Border Angels by Anthony Quinn

Rose City Reader’s European Reading Challenge has definitely got me reading more books about Europe or set in Europe. Since the rules state that each book must be by a different author and set in a different country, the challenge has forced me to broaden my horizons and read stuff from countries across European. It’s also encouraged me to broaden my horizons when it comes to what kind of books I read. For years, I’ve read almost exclusively nonfiction. But over the last couple of years, I’ve found myself reading more and more fiction, especially stuff by international authors. (Other reading challenges like Mysteries in Paradise’s Global Reading Challenge and the Introverted Reader’s Books in Translation Reading Challenge have also provided inspiration.) Some of this international fiction has been of the mystery and crime varieties. My latest foray into these kind of genres is Anthony Quinn’s (sorry, not that Anthony Quinn) Border Angels. I came across a copy last weekend at the public library. Set in Northern Ireland, I grabbed it knowing I could count it as the United Kingdom part of the European Reading Challenge. However, I almost didn’t borrow it because I was worried it was some mass-marketed, superficial piece of crap. Much to my surprise, I was utterly wrong. Quinn’s Border Angels is a fast-paced and intelligent mystery.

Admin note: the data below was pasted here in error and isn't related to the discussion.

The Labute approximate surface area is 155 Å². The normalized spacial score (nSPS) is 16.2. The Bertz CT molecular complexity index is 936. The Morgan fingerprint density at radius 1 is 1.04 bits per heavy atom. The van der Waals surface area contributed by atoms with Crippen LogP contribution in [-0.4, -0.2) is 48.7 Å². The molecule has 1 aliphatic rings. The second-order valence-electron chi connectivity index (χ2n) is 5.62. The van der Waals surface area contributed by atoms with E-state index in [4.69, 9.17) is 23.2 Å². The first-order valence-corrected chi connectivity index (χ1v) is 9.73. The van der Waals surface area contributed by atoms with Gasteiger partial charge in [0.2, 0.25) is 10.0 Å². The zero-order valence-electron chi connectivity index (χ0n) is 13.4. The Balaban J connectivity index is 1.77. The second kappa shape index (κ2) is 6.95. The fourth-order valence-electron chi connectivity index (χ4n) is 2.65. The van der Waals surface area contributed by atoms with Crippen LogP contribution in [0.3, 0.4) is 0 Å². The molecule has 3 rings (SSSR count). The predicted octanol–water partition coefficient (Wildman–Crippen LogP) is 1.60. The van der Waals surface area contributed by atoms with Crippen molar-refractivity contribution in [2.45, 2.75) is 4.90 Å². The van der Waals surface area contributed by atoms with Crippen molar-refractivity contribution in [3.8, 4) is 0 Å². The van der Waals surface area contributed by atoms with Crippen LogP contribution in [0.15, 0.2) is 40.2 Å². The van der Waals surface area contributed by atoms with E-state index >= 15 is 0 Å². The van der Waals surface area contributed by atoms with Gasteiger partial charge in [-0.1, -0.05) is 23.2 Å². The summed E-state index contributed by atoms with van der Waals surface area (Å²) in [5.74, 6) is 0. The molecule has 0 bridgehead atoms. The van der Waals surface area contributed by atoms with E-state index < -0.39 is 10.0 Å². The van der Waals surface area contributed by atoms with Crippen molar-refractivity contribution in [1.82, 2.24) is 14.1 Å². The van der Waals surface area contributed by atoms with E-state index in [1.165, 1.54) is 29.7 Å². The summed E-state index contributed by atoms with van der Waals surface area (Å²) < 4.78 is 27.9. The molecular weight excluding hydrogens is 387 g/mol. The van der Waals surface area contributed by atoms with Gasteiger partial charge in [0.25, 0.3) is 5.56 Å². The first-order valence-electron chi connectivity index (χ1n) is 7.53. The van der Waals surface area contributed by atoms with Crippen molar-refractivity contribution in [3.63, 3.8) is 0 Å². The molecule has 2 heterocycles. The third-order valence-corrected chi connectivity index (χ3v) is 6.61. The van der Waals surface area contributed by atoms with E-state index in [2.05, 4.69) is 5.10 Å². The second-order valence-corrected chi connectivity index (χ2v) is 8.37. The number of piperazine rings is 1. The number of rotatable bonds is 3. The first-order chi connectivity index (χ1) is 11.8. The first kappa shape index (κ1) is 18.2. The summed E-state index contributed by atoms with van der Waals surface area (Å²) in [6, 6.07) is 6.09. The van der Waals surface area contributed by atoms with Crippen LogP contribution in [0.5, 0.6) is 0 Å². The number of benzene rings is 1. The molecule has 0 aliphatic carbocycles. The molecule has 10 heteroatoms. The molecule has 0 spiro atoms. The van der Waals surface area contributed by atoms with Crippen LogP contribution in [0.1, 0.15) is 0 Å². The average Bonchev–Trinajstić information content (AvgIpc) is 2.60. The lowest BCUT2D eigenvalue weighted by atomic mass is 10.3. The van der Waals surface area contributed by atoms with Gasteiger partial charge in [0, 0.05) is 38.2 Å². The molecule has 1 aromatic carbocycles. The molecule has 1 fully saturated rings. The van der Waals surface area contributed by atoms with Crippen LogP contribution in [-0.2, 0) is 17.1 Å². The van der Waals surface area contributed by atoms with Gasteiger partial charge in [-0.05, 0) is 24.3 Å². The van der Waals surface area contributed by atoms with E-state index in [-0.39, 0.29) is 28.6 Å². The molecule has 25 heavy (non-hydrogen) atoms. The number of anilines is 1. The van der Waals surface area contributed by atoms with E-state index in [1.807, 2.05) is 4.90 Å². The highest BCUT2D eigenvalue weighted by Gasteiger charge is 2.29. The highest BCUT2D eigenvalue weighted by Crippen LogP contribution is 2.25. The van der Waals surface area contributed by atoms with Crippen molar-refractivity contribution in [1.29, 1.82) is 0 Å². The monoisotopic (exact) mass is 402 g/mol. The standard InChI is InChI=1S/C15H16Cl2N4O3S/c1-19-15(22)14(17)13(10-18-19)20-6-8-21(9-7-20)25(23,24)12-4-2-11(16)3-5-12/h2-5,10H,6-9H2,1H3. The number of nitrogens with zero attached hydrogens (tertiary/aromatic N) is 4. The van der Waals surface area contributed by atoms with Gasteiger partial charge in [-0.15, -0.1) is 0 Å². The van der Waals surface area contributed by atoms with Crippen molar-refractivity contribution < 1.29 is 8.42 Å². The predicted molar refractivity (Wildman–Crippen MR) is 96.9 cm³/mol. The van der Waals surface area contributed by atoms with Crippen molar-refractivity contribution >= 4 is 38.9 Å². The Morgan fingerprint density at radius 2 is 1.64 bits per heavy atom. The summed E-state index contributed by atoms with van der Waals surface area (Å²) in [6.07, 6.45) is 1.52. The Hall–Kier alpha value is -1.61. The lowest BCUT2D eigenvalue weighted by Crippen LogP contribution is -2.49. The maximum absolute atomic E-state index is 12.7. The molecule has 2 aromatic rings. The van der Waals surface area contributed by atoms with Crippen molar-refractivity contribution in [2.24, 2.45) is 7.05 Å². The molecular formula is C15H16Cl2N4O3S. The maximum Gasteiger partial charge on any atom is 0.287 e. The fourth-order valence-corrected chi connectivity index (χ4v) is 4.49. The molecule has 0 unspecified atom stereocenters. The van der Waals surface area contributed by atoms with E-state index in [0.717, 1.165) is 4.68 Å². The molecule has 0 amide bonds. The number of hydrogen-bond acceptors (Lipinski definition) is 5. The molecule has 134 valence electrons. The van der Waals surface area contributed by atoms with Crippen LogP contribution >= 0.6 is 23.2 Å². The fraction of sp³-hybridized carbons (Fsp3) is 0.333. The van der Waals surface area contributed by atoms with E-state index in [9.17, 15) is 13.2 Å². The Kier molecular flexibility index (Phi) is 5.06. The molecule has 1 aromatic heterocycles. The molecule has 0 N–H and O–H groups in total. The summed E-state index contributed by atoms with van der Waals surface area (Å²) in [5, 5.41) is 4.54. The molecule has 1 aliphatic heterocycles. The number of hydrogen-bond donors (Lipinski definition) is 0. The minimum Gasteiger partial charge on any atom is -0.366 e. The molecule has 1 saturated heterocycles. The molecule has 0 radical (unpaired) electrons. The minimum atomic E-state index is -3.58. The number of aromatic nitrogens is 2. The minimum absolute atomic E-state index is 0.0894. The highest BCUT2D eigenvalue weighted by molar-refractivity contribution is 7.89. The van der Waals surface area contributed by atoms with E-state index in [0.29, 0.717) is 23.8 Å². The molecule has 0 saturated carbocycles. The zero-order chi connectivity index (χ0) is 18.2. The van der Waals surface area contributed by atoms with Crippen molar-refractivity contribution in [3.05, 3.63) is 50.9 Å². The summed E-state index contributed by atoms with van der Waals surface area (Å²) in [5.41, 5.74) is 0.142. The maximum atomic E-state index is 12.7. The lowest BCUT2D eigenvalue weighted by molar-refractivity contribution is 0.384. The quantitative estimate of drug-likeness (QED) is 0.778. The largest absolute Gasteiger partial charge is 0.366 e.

Published in 2013, Border Angels is book two in the Inspector Celcius Daly series of mysteries. Set in Northern Ireland, it’s the story of police detective Daly’s race against time to locate Lena, a beautiful young Croatian women and recent escapee from an illegal brothel. A victim of sexual slavery and now on the run, Lena is the sought after missing link to a murder, a suspicious suicide, a blackmail scheme and a huge misappropriation of public funds. Trying to catch her before Daly does is her former pimp as well as a hit man with ties to the IRA. And like any decent mystery, there’s a few plot twists along the way.

I guess one of the reasons I was surprisingly satisfied with Border Angels is it’s not some cheap shoot ’em up bang-bang. The plot involves human trafficking, the recent world-wide real estate bust, political corruption, the global economy and the legacy of the IRA. Quinn’s Border Angels is recreational reading at it’s best.

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1 Comment

Filed under Current Affairs, Europe, Fiction, International Crime

One response to “Border Angels by Anthony Quinn

  1. Pingback: 2014 In Review: My Favorite Fiction | Maphead's Book Blog

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